Living in a swing state during the 2020 election was exhausting. There was no way to escape the political phone calls, mailers, and television and radio ads. But it was also a year of celebration. 2020 marked the 100th anniversary of the 19th Amendment, which gave women the right to vote.
A peek into the archives reveals it did not take long for women’s suffrage to become an issue in a divorce case, but not for a reason you might expect!
Here’s a clipping from the front page of the St. Louis Post-Dispatch on Oct. 20, 1920:
Into the list of insidious influences which are filling the divorce court dockets steps women’s suffrage.
It came out yesterday afternoon when a woman with a worry-wrinkled countenance broke the news to an attorney at the Welfare Legal Aid Bureau. She recounted how her husband had become a stranger in his home until the small hours of the morning and how his continued absence had led to her investigating the political activities to which he ascribed his late hours.
“I followed him,” she said. “I didn’t want to do it. I thought It best to wait until after the election and forget all about it, but my suspicions wouldn’t let me rest, so I followed him.
“He went to political meetings and visited politicians all right; but my suspicions weren’t groundless. At every political meeting he attended there were women, and all his calls were on women workers. I couldn’t stand that so I asked for an explanation.
“‘Why. of course I work among the women,’ he told me. ‘Can’t they vote?’
“Then he stammered and said that all the women were going to vote for the twenty-first amendment, but I knew there is no twenty-first amendment, so I didn’t say any more.
“But I’ve come down here for a divorce because I knew his brand of politics wasn’t going to take up any less of his time after Nov. 2.”
It sounds like this supposed politico was cheating. The wife was likely forced to air the couple’s dirty laundry in public in order to convince the courts to grant her a divorce. Today, most states, including Pennsylvania, have no-fault divorce laws on the books.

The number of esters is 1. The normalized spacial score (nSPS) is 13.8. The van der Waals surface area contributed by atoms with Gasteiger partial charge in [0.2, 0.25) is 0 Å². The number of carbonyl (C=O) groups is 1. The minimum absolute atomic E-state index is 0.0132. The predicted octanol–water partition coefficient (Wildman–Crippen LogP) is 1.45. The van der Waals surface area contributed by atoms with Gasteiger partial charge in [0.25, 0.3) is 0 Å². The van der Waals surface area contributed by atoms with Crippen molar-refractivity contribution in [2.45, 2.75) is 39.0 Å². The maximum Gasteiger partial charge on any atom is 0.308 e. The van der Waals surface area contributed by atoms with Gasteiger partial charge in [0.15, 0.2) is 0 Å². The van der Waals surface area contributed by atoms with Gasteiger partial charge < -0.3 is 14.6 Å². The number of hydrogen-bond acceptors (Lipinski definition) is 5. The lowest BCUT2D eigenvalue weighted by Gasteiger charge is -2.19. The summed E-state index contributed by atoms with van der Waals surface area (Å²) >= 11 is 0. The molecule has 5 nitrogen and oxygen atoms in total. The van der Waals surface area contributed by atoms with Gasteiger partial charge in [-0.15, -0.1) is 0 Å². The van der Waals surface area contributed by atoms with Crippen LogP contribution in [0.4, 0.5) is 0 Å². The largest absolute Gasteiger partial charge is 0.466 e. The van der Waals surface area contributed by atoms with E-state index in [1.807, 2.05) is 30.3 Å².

Under a no-fault divorce law, the courts can award a divorce to any couple that wants one, without either party having to take the blame for the split. There is no finger-pointing, so no-fault divorces are typically less messy, and therefore faster and cheaper.
Pennsylvania’s Fault-Based Divorce Law
Unlike many other states, Pennsylvania did not repeal its fault-based divorce law when it adopted a no-fault law. If you really want to, you can publicly reveal you want a divorce for one of these specific reasons:
- Adultery — Your spouse cheated on you.
- Abandonment — Your spouse left you, for no good reason, for over a year.
- Cruelty — Your spouse treats you in a way that threatens your health or life. Domestic violence is a form of cruelty.
- Bigamy — Your spouse never divorced his or her previous spouse.
- Imprisonment — Your spouse is going to jail for at least two years.
- Humiliation — Your spouse’s actions have led you to suffer such indignities as to make your life intolerable.
If you choose to go the fault-based route, you must be prepared to discuss your relationship in open court. And you can’t be in a hurry. Fault-based divorces take a long time to wind their way through the court system compared to their no-fault counterparts.
If you are ready to “vote with your feet” and walk out on a bad relationship, the Law Office of Gary R. Swavely, Jr. is here for you. Contact us today to schedule an initial consultation.